Barbara Hardy on a new monument to Ezra Pound
This is a strange kind of literary history,• but perhaps it has to be. Our selfconsciousness about the problems of history, judgement and analysis is rapidly making all literary history impossible, except perhaps for very modestly limited chronicles of the individual career and its place and time. This book is neither modest nor limited (and expensive to prove it). Pound provides shape and focus, but Kenner is not making a simple structure of shifts from figure to ground and back again — he is attempting a history of modernism, with Pound as hero. This is history given concrete character and given a form which has to follow sequence but constantly interrupts and knots it. Pound's story is brilliantly interwoven with other studies of artists, and more general discussions of painting, science, philology, and archaeology. It uses an eclectic blend of anecdote, metaphor, critical analysis and visual aids. Its style can be alert and precise, but is too often either cheap or precious. It is at its best on Pound's life and poetry, and on those subjects which are closest to Pound, the use of Fenellosa, the example of William Carlos Williams, the best of Imagism, and the visual analogies, influences and memories. On such themes it is instructive, coolly taking part in that formal revolution it discusses. At its worst, when generalising about the general interest in Provencal or examining Joyce and Eliot, it looks like a self-indulgent parody. Perhaps it is most irritating in its ellipses and omissions. It has to be read as a book about Pound, and a valuable one, but to read it like this is not easy.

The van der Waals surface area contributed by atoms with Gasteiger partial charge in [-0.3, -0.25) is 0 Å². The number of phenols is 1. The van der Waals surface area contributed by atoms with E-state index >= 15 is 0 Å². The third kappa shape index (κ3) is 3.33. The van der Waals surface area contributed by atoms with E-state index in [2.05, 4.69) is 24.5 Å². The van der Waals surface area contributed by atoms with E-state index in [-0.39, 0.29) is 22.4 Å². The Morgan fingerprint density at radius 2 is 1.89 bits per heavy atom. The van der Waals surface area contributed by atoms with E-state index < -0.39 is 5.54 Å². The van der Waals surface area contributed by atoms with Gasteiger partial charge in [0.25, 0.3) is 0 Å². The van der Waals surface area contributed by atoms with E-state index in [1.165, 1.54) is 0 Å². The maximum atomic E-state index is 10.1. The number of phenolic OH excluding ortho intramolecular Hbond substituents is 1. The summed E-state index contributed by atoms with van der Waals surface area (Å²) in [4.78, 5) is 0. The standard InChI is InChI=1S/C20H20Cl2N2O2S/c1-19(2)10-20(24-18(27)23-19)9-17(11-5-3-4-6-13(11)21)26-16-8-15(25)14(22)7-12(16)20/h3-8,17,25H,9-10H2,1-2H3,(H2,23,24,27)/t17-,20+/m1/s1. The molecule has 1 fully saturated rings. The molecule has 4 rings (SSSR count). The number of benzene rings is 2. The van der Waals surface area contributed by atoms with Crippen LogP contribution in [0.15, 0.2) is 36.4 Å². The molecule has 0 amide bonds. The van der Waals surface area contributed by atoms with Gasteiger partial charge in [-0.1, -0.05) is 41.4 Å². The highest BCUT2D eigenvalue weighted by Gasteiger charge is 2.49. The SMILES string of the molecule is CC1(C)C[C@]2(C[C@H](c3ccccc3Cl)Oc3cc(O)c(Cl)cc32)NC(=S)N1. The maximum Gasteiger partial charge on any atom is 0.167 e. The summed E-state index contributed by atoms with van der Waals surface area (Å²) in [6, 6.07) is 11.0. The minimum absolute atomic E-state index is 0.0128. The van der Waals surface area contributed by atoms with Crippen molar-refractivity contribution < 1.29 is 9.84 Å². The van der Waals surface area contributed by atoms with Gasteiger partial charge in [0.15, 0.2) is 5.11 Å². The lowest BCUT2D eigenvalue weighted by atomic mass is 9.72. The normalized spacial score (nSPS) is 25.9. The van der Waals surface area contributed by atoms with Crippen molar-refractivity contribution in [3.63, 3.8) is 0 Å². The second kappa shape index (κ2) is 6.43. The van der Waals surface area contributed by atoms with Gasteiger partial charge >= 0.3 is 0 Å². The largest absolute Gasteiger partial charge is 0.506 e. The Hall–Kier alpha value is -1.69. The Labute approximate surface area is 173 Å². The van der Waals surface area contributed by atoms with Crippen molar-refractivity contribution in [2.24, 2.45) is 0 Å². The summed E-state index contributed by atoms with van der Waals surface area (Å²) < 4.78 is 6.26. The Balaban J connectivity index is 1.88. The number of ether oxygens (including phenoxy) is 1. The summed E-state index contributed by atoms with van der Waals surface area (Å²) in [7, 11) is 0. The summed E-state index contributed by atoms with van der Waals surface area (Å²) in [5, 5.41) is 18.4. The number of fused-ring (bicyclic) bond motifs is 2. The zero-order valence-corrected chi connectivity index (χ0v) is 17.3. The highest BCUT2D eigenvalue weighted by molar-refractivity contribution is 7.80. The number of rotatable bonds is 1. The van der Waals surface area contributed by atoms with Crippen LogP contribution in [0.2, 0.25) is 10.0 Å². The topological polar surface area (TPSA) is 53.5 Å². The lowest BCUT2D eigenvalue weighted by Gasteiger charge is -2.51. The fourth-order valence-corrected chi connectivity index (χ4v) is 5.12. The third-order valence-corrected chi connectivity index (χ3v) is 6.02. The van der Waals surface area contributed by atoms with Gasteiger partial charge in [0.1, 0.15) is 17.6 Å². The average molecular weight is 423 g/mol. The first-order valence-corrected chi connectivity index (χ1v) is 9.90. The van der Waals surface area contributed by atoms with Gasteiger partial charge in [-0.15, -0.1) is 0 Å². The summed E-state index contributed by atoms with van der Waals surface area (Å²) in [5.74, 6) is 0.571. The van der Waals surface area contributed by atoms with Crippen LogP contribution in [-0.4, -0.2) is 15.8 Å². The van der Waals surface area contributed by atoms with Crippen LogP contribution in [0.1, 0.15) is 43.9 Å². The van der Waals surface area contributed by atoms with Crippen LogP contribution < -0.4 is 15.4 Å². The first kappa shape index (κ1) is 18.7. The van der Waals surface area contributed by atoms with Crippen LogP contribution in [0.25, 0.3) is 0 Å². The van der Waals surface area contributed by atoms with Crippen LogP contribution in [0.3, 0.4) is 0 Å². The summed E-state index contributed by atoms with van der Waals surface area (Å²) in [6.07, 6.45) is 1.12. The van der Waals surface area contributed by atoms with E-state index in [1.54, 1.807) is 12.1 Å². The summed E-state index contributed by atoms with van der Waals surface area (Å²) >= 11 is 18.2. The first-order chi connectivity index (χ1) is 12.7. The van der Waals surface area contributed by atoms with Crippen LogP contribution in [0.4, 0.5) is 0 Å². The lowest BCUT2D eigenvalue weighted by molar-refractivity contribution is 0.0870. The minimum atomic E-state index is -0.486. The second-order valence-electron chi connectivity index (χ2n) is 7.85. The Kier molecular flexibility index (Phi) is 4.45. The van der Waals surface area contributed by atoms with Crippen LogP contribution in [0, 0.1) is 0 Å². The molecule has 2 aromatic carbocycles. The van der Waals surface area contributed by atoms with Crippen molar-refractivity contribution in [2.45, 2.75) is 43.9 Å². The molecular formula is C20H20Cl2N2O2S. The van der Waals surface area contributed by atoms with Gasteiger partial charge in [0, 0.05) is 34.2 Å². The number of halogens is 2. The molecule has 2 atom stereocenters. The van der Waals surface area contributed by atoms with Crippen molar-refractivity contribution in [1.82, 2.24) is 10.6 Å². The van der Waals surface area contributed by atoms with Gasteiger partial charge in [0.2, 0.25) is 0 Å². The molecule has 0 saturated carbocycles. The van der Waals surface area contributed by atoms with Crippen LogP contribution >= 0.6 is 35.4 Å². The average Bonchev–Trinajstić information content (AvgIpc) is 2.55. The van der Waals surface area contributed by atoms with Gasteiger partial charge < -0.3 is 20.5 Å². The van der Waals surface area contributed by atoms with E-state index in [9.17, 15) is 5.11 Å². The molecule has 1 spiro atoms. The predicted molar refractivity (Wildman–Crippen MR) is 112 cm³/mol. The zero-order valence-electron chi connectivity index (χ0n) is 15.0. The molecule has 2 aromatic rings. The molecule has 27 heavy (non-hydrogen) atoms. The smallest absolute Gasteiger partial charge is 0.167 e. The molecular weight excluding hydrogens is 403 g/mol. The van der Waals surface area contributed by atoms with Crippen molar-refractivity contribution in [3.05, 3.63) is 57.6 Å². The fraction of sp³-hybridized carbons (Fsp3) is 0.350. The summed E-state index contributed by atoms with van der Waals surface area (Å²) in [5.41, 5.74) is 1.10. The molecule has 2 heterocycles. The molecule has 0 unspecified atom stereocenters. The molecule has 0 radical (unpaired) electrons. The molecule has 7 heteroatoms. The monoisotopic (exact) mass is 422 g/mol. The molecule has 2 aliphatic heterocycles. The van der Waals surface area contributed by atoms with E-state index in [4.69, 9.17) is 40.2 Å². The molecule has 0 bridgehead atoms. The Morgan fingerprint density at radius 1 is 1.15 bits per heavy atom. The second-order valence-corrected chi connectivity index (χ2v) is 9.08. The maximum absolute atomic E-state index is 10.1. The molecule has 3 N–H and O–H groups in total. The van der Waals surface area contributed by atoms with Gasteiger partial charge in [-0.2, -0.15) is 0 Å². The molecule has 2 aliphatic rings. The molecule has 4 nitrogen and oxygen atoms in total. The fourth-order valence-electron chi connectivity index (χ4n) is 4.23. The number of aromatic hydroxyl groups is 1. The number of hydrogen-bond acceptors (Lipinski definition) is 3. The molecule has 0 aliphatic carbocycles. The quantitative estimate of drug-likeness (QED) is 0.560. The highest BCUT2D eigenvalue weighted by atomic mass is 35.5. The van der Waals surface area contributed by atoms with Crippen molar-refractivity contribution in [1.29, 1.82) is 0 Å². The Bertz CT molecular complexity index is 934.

Some essay at literary history is necessary, in order to define Pound's assimilations and influence, and also in order to recognise his singular gifts as mythmaker, craftsman, and lyric poet. It was essential to let Pound preside over the Era, not only because he is more assimilative and probably more influential than other candidates, but because he is also more European, more American, and covers a usefully long timespan. What he presides over is less clear. This is scarcely a shy book, but it is reticent about its limits and omissions. Its sub-title allows the Pound Era to be the Age also of Eliot, Joyce, and Wyndham Lewis, but only as long as the dust-jacket lasts; and the book itself places so much valuable emphasis on William Carlos Williams and GaudierBrzeska that their names might have come outside too. Inside, we are told that the book was planned as a testimony to Pound and as "an X-ray moving picture of how our epoch was extricated from the fin de siècle.” The yoked images of science and cinema not only have the best of space and time, but reveal the double enterprise of investigation and fiction. Flesh is stripped in order to reveal and hide. Those other names on the cover turn out to be very reduced. Joyce and Eliot are handled briefly and not profoundly, and though there is a good account of Wyndham Lewis as a painter, his writing barely appears. Some of those who are not present at all, or present in no conspicuous role, are possible candidates for fuller treatment. W. B. Yeats might well seem to come out as a rival to Pound as monitor and guide on that journey from the fin de siècle, but he is disqualified because his generation died too early to make the transition. This seems evasive, since Yeats took that trip with immense will, skill and pains, and at times in company with Pound. His-name comes up quite often, but his influence is played down, and there is a significant absence of that brave modern journey from 'The Wanderings of Oisin ' to 'The Circus Animals Desertion' and 'The Man and the Echo.' Yeats's masks and myths, 'A Vision' and the mythologis ing and demythologising of history and culture seem to be both a source and a type of the modernist revolt, as Eliot himself seems to have realised.